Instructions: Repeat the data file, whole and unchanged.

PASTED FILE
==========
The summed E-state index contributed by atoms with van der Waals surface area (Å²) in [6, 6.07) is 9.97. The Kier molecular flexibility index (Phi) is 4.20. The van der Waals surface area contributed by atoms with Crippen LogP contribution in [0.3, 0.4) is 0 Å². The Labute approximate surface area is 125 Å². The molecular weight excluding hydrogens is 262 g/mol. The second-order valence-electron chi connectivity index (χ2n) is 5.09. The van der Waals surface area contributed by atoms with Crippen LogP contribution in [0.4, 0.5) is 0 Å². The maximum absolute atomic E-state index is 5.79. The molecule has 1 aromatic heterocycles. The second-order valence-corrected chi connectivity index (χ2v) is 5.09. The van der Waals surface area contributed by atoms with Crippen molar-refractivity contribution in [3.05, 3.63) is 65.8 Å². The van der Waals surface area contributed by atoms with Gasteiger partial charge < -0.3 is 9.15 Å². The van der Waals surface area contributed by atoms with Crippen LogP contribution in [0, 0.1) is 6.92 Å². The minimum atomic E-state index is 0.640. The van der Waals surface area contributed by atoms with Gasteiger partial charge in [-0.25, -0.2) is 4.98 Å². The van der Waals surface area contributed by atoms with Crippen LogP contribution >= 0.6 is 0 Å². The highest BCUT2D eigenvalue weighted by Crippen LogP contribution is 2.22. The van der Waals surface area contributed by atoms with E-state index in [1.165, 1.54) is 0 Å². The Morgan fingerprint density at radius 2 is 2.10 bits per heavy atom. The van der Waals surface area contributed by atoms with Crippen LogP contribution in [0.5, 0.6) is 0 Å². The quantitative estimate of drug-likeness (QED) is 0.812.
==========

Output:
The summed E-state index contributed by atoms with van der Waals surface area (Å²) in [6, 6.07) is 9.97. The Kier molecular flexibility index (Phi) is 4.20. The van der Waals surface area contributed by atoms with Crippen LogP contribution in [0.3, 0.4) is 0 Å². The Labute approximate surface area is 125 Å². The molecular weight excluding hydrogens is 262 g/mol. The second-order valence-electron chi connectivity index (χ2n) is 5.09. The van der Waals surface area contributed by atoms with Crippen LogP contribution in [0.4, 0.5) is 0 Å². The maximum absolute atomic E-state index is 5.79. The molecule has 1 aromatic heterocycles. The second-order valence-corrected chi connectivity index (χ2v) is 5.09. The van der Waals surface area contributed by atoms with Crippen molar-refractivity contribution in [3.05, 3.63) is 65.8 Å². The van der Waals surface area contributed by atoms with Gasteiger partial charge < -0.3 is 9.15 Å². The van der Waals surface area contributed by atoms with Crippen LogP contribution in [0, 0.1) is 6.92 Å². The minimum atomic E-state index is 0.640. The van der Waals surface area contributed by atoms with Gasteiger partial charge in [-0.25, -0.2) is 4.98 Å². The van der Waals surface area contributed by atoms with Crippen LogP contribution >= 0.6 is 0 Å². The highest BCUT2D eigenvalue weighted by Crippen LogP contribution is 2.22. The van der Waals surface area contributed by atoms with E-state index in [1.165, 1.54) is 0 Å². The Morgan fingerprint density at radius 2 is 2.10 bits per heavy atom. The van der Waals surface area contributed by atoms with Crippen LogP contribution in [0.5, 0.6) is 0 Å². The quantitative estimate of drug-likeness (QED) is 0.812.